Wednesday, March 26, 2008 at 1:48 pm | Permalink
  4. Jason is very much not alone. Prof. Cone has said the exact same thing – much of what we call “orthodoxy” in America is Western, European Christianity, not a global christianity. In fact, one could easily argue that Black theology is a more global theology as it has much in common with “third world” or “post-colonial” theologies (i.e. EATWOT to whom Cone goes to quite frequently). Quite a few argue, with merit I think, that black theology is the voice of the third world by Americans.

    There is argument that black theology is emphatically not heterodox. It simply refuses for now much of the categories that theologians of the past have worked with, because those categories are driven by privileged white males.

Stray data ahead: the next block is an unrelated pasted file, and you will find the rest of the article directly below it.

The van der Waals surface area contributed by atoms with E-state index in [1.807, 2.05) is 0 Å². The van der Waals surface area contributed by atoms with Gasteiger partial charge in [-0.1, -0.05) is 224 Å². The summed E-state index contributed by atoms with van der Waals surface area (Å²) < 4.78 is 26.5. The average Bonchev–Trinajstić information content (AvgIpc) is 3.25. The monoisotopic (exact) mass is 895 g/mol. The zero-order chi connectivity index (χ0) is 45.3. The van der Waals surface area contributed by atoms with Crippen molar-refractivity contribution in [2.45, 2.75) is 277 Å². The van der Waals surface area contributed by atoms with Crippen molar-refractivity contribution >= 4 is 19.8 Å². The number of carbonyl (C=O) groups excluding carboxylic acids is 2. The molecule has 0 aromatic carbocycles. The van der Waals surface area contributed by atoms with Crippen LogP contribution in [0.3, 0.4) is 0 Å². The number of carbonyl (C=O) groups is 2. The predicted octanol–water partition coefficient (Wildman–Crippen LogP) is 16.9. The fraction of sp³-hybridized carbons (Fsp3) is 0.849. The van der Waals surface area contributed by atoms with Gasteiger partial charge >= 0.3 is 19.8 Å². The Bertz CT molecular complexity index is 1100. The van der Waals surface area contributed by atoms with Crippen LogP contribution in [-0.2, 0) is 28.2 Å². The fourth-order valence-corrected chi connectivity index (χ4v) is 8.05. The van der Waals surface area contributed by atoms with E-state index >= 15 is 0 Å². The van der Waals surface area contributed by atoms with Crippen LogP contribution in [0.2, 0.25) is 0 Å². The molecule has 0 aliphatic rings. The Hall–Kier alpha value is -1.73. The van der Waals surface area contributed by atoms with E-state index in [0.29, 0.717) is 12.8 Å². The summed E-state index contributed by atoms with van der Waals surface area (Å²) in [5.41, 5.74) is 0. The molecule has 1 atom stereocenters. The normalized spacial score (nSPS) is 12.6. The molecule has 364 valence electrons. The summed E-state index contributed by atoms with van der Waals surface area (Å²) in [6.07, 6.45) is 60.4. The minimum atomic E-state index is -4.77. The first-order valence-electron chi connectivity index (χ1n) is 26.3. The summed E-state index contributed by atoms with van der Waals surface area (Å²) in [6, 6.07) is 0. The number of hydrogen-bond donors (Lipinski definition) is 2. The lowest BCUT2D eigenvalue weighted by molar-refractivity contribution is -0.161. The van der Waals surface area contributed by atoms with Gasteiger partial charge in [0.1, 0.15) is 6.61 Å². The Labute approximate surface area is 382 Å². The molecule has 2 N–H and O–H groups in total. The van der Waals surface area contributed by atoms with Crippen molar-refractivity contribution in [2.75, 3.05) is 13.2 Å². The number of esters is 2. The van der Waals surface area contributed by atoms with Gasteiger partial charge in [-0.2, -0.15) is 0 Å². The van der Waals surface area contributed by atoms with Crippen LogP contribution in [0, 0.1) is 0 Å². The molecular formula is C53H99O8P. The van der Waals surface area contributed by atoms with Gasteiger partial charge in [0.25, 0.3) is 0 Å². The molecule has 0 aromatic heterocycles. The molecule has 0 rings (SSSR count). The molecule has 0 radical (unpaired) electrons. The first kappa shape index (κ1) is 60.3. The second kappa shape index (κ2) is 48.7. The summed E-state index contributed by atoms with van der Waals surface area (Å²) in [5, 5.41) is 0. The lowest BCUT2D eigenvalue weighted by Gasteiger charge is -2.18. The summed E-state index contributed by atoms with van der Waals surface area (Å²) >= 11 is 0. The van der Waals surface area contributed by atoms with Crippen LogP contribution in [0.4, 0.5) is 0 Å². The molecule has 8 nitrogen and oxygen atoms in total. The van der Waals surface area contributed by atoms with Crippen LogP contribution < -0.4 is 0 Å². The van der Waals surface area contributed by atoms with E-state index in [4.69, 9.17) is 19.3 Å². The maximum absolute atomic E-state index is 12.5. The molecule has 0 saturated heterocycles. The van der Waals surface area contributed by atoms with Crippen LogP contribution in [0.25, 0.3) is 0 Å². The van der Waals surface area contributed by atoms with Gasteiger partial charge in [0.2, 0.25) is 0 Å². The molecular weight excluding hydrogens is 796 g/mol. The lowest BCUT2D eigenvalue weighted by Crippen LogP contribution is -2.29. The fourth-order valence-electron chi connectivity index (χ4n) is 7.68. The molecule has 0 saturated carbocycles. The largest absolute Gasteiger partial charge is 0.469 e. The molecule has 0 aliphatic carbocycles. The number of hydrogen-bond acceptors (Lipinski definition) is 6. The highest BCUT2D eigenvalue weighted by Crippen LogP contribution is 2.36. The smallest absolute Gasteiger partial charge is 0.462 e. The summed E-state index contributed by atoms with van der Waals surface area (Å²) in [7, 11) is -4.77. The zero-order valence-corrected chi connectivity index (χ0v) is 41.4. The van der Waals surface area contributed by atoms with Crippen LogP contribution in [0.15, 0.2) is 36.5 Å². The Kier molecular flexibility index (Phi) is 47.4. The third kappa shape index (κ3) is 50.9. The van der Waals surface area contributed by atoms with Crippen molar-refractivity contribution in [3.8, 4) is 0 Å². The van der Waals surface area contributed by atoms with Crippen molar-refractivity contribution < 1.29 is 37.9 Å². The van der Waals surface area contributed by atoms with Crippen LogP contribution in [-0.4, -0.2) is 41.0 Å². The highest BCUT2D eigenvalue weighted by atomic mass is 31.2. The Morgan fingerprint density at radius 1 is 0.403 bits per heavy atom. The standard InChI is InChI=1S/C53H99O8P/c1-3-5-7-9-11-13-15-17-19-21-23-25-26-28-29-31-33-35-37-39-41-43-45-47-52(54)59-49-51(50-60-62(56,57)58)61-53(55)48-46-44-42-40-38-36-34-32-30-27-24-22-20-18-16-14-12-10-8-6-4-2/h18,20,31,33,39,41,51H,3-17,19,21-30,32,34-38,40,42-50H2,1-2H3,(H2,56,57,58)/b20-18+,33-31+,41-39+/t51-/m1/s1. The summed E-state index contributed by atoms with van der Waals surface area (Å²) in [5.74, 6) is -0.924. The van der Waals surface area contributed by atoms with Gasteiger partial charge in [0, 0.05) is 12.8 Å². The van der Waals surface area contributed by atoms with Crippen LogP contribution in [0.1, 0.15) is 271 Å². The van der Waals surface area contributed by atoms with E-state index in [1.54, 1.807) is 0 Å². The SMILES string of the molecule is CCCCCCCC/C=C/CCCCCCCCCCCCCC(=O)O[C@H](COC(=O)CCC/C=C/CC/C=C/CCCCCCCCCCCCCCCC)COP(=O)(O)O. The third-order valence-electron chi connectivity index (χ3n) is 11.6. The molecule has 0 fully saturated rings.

Wednesday, March 26, 2008 at 2:11 pm | Permalink
  5. Hill wrote:

    In order to understand this better, I would be interested to know which theological categories are driven by privileged white males? I really think there is something to be said along these lines, but so much of what one encounters is simply too broad to take seriously. The act of “refusing the categories that theologians of the past have worked with” seems to question the very ground of both Christianity and/or theology.

    Wednesday, March 26, 2008 at 2:34 pm | Permalink
  6. Jason Oliver wrote:

    Hill, I understand we you are coming from. My problem is particularly with white evangelical orthodoxy, not classical Christian orthodoxy founded in the ecumenical creeds. I am not also a fan of the trajectory of much of black theology. I anxiously anticipate Carter’s critique of the liberal tendency of mainstream black theology.

    Wednesday, March 26, 2008 at 3:02 pm | Permalink
  7. Jason Oliver wrote:

    Hill, I meant to say where. Please excuse the typo.

    Wednesday, March 26, 2008 at 3:02 pm | Permalink
  8. Saint Egregious wrote: